Their every exploration on canvas was a calculated step into a dark, unfamiliar room of uncertain dimensions. Braque and Picasso could count on only each other’s words of criticism and advice to guide them along the way. All efforts were tentative and relative; there would be no single solution nor ever any particular end in sight. “If cubism is an art of transition,” Picasso wrote in 1923, “I am sure that the only thing that will come out of it is another form of cubism” (D. Ashton, ed., Picasso on Art, New York, 1972, p. 6). Braque took a philosophical view about how they should proceed: “One should always have two ideas: one to destroy the other” (Cahiers, Paris, 1952, p. 21).
Both artists, taking their cue from lessons they understood in Cézanne’s painting, forged in their early cubism of 1908-1909 an impressively vital, sculptural, and volumetric presence for the figure, landscape, and objects in space. As if in adherence to Braque’s dictum of the two ideas, both artists then undertook in 1910 to subvert the illusion of three-dimensionality, dematerialize the solidity, and even contradict the identity of the object. Picasso conceived the task at hand, in their dealer D.-H. Kahnweiler’s terms, as the necessity of “shattering the closed form” (P. Daix and J. Rosselet, Picasso: The Cubist Years, London, 1979, p. 81). Both artists made the fragmentation of form, in increasingly complex faceting of the initially large planar elements seen in earlier cubism, the essential means of their analytic procedure.
For Braque, in contrast to Picasso, it was not so much the primacy of the object, but space itself—“a tactile space...a manual space”–that had become the point of his research. “Fragmentation enabled me to establish space and movement within space,” Braque explained. “I was unable to introduce the object until I had created the space” (quoted in J. Golding, op. cit., 1968, pp. 82 and 85). “Braque’s decomposition of solids into air-borne, twinkling facets is as fully advanced as in any of Picasso’s work at this time”—Robert Rosenblum wrote—“and creates perhaps even richer visual and intellectual paradoxes” (Cubism and Twentieth Century Art, New York, 1976, p. 44). “Of the two painters, Braque was the more painterly,” Golding asserted. “He was always more conscious than Picasso of the actual surface quality of his work, and moreover more consistently conscious of the need for respecting the demands of the picture plane” (op. cit., 1968, p. 84).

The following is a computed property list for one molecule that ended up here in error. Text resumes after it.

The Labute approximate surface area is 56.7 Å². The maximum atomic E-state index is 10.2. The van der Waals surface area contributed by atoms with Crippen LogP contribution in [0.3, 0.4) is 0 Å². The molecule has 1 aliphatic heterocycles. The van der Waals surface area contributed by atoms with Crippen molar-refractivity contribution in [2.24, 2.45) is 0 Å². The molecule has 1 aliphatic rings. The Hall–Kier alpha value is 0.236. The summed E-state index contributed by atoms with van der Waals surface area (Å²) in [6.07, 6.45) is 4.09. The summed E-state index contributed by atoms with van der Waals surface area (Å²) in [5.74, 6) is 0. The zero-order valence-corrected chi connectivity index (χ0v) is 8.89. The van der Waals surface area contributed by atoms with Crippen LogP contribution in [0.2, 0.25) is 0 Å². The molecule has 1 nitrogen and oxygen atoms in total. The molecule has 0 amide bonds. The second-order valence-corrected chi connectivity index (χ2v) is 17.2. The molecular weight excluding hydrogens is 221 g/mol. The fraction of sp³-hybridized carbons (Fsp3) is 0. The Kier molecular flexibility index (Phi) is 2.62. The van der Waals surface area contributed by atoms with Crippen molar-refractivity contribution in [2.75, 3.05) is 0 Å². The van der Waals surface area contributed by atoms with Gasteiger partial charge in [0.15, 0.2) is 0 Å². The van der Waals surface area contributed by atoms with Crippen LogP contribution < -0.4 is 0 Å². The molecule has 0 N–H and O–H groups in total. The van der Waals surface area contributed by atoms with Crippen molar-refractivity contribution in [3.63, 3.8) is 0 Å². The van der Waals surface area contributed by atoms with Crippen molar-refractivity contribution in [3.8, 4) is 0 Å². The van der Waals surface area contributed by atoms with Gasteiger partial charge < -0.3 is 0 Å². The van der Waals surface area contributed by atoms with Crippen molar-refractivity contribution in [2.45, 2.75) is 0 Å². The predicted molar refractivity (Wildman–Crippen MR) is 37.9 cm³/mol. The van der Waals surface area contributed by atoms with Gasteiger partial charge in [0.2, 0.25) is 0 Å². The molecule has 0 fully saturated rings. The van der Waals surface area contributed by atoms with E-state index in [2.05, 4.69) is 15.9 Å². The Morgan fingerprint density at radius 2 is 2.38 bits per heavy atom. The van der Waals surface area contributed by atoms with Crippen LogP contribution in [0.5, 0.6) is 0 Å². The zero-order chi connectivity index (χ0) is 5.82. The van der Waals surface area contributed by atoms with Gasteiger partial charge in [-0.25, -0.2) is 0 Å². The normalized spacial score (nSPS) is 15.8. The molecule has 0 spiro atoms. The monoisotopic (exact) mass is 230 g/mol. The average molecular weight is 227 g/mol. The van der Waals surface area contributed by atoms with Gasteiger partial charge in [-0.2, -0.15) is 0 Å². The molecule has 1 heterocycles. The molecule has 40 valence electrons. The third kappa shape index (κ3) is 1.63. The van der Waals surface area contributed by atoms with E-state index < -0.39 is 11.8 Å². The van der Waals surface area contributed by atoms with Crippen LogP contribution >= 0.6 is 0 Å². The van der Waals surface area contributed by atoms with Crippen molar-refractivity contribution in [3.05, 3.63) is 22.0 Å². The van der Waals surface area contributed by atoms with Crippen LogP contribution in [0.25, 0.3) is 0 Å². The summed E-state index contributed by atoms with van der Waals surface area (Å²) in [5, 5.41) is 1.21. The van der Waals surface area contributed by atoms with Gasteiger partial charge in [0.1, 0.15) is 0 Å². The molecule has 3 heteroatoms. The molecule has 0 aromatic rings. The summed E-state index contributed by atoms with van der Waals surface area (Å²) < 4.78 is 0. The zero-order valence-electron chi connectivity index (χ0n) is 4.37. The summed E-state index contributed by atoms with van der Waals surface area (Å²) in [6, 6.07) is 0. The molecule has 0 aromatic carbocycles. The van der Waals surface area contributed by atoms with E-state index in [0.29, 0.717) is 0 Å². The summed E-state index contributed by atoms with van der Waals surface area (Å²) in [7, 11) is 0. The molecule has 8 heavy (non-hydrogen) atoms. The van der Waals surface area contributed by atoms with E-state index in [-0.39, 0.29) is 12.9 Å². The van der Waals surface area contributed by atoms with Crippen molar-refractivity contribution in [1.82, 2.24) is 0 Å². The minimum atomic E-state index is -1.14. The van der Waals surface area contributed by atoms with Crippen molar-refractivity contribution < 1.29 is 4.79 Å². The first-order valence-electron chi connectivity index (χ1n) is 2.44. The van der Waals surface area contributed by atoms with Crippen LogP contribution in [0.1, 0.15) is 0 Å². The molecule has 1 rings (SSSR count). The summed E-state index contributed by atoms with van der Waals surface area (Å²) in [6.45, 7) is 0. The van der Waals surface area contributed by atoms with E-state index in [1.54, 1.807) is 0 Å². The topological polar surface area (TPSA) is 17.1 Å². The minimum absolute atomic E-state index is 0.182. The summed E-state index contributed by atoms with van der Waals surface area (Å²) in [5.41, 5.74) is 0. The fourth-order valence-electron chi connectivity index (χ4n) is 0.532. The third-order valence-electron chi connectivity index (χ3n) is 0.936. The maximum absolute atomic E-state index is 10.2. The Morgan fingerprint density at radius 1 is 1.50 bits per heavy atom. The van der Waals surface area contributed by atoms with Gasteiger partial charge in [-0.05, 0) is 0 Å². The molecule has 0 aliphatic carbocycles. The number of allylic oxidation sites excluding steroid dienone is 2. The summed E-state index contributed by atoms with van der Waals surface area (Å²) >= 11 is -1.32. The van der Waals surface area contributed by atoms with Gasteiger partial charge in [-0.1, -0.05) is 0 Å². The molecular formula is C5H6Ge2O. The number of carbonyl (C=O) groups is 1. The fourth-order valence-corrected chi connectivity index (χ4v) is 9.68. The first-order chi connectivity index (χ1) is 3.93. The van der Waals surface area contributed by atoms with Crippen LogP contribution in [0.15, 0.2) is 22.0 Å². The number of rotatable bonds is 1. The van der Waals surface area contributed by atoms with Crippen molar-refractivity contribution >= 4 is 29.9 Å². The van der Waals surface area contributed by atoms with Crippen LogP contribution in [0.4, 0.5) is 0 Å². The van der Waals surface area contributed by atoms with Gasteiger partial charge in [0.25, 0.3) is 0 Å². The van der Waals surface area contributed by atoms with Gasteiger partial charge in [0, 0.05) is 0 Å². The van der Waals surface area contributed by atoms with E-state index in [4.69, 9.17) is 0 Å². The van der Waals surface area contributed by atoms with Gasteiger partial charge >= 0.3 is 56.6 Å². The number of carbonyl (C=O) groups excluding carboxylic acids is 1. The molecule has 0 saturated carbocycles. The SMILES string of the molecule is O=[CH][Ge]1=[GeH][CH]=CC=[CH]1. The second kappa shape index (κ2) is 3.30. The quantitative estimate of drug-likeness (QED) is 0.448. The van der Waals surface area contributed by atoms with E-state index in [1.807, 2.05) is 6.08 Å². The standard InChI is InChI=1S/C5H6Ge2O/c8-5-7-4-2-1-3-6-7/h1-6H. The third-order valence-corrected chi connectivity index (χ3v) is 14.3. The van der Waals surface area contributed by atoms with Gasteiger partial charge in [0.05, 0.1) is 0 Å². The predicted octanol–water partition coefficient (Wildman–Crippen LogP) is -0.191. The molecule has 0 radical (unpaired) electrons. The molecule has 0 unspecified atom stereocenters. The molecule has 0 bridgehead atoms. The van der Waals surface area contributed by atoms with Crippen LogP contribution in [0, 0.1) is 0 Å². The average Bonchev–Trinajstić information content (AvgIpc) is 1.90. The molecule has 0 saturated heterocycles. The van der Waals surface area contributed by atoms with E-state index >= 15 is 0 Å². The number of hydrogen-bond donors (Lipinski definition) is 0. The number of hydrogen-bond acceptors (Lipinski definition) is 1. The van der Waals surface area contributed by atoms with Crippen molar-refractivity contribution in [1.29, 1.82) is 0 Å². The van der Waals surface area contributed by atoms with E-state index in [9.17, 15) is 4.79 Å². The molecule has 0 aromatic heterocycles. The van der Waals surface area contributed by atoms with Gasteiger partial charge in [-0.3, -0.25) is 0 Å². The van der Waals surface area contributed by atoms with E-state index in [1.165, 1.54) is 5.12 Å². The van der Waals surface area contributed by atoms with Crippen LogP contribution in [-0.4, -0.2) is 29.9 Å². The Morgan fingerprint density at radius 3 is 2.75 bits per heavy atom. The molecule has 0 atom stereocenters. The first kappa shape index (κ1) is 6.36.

On 12 April 1911, “liberated” (as he wrote Picasso) from seventeen days of obligatory military service in Saint-Mars-la Brière, Braque returned to his studio in Paris. Happy to resume work, he completed this composition based on his painter’s table. He is believed to have created, around this time, a series of paper sculptures, all lost, only one of which is known today from a sole photograph taken in 1914. One may speculate that Braque utilized one such three-dimensional construction to guide his rendering of Le guéridon in the complex, fragmented syntax of the analytical mode. This composition displays exceptional clarity and transparency, as well as simultaneous but nonetheless compatible suggestions of flattened and recessive space.
These constructions piqued Picasso’s interest; he nicknamed his confrère “Wilbourg”, after Wilbur Wright, who flew one of his wood, cloth, and wire machines at Le Mans in 1908. It was not until October 1912 that Picasso made his first cardboard construction, Guitare (Spies, no. 27a; The Museum of Modern Art, New York), and also responded to Braque’s then most recent innovation, dated to early September 1912, those works in papiers collés that heralded the end of the preliminary analytical phase in cubism, and gave rise to the more expansive and inclusive period of synthetic cubism to come.